Born in Brooklyn, New York, as Bernard Nierow, he started his formal music training at the age of seven. He studied piano under Frederick Bried. By the time he was 14, he was accepted to New York City’s High School of Music & Art and won a scholarship to the Juilliard School of Music.Constance Keene, his teacher and mentor, once wrote in an issue of Keyboard Classics “Vladimir Horowitz was Peter’s greatest fan!” He graduated from Brooklyn College in 1956.
Nero recorded his first album under the name of Bernie Nerow in July 1957 under the Mode label MOD-LP117 which shows his technical virtuosity in the jazz genre. Nero recorded an album in 1961, and won a Grammy Award that year for Best New Artist. Since then, he has received another Grammy, garnered 10 additional nominations and released 67 albums. Nero’s early association with RCA Victor produced 23 albums in eight years. His subsequent move to Columbia Records resulted in the million-selling single and album Summer of ’42.
Le Sony’r Ra (born Herman Poole Blount, May 22, 1914 – May 30, 1993), better known as Sun Ra, was an American jazz composer, bandleader, piano and synthesizer player, and poet known for his experimental music, “cosmic” philosophy, prolific output, and theatrical performances. For much of his career, Ra led “The Arkestra”, an ensemble with an ever-changing name and flexible line-up.
Born and raised in Alabama, Blount became involved in the Chicago jazz scene during the late 1940s. He soon abandoned his birth name, taking the name Le Sony’r Ra, shortened to Sun Ra (after Ra, the Egyptian God of the Sun). He developed a complex persona and an idiosyncratic, myth-based credo that would make him a pioneer of Afrofuturism. He claimed to be an alien from Saturn on a mission to preach peace, and throughout his life he publicly denied ties to his prior identity.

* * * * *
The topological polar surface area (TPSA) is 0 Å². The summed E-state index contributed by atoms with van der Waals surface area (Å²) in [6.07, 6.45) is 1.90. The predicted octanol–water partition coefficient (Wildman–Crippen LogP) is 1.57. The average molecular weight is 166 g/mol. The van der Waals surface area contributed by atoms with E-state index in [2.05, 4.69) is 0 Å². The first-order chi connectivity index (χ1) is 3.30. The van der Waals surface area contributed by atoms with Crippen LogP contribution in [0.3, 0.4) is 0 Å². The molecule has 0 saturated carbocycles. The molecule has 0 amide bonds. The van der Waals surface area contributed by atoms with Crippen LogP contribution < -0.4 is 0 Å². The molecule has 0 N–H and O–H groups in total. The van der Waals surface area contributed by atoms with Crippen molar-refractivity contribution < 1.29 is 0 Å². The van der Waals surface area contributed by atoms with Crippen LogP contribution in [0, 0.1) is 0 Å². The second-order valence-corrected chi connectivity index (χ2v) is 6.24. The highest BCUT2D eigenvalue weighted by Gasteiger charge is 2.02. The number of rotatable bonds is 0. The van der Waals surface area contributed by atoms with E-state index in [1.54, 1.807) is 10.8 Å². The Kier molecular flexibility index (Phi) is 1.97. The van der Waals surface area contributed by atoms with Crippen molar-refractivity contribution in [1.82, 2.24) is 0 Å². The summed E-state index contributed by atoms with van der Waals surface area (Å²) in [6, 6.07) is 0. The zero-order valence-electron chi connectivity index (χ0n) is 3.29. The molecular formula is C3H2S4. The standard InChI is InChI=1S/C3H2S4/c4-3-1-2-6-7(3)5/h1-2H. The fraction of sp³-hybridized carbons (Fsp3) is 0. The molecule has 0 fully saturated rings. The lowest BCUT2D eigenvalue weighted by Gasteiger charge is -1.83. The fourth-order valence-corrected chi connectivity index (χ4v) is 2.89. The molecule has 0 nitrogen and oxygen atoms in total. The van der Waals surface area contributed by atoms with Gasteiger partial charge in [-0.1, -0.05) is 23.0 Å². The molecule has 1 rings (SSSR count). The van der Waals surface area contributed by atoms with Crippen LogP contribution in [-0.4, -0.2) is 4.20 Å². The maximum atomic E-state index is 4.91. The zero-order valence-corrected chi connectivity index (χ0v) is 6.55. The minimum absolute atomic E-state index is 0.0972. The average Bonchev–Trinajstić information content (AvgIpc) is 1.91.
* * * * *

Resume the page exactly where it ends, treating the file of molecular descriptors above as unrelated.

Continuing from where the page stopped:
His widely eclectic and avant-garde music echoed the entire history of jazz, from ragtime and early New Orleans hot jazz, to swing music, bebop, free jazz and fusion. His compositions ranged from keyboard solos to works for big bands of over 30 musicians, along with electronic excursions, songs, chants, percussion pieces, and anthems. From the mid-1950s until his death, Ra led the musical collective The Arkestra (which featured artists such as Marshall Allen, John Gilmore and June Tyson throughout its various iterations). Its performances often included dancers and musicians dressed in elaborate, futuristic costumes inspired by ancient Egyptian attire and the Space Age. (Following Ra’s illness-forced retirement in 1992, the band remained active as The Sun Ra Arkestra, and, as of 2018, continues performing under the leadership of veteran Ra sideman Marshall Allen.)